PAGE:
Of course Michael is right that the key here is to bring down the price of clean technologies. That’s stating the obvious. Michael is also right that there’s great potential here for snowball effects. Once everyone’s buying a technology, it gets dirt cheap. That’s why I can buy a DVD player at Sainsbury’s for £29.99.

The real question is about how we overcome the immediate problem that today, clean tech is more expensive than the dirty sort, because environmental costs have never been reflected in prices – with the effect that whoever moves first to take up the new technologies will end up paying most.

Now it’s perfectly true to say, as Michael does, that one way through this is that governments could just subsidise the hell out of new technology until it’s widely deployed. But I’m at a loss to make out which OECD governments he thinks can afford this. The US? The Eurozone? Not holding my breath. China could afford to, sure – but they don’t exactly seem to be queuing up to bankroll the low carbon economy. The Gulf states’ sovereign wealth funds could, too, but – well, turkeys and Christmas and stuff.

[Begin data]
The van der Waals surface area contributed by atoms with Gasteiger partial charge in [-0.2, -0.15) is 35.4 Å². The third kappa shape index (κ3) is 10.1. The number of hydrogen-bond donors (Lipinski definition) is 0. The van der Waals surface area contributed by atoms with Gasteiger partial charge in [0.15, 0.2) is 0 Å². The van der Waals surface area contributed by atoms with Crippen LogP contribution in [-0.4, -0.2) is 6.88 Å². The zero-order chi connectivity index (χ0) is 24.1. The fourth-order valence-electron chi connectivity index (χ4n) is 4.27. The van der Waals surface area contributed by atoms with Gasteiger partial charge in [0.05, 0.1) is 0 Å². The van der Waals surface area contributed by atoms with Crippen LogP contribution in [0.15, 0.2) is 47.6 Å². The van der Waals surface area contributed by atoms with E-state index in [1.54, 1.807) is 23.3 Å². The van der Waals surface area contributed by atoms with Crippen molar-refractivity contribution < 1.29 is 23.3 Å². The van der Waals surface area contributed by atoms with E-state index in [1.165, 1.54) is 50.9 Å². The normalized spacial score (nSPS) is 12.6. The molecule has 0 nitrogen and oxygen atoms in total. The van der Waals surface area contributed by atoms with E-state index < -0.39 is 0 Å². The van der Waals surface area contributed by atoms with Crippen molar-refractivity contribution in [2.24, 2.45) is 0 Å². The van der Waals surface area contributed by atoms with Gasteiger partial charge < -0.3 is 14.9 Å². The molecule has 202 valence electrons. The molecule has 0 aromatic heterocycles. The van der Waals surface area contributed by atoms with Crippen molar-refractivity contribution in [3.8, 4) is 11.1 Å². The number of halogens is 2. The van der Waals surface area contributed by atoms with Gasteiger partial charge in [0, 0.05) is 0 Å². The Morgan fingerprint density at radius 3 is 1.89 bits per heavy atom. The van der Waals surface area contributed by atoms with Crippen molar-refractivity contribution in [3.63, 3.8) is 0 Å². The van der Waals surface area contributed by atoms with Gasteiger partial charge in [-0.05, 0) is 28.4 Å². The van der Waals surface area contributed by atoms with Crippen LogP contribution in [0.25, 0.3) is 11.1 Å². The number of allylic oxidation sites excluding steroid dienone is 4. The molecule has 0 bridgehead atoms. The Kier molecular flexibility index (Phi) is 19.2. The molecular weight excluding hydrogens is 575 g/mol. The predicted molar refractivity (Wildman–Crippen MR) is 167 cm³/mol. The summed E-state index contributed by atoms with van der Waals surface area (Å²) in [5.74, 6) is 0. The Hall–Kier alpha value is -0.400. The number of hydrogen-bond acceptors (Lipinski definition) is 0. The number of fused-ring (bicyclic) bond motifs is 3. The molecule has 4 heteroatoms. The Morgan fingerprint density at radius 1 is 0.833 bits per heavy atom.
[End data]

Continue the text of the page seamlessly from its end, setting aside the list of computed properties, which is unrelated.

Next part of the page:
So while it’s a great narrative to compare decarbonising the economy with the Apollo program, the comparison simply doesn’t stand up. The Apollo program didn’t involve overcoming massive price externalities. The US government was one hell of a lot more flush with cash in the mid-1960s. And there’s the small matter that getting a man on the moon didn’t entail any inconvenience, or direct expense, for any member of the public.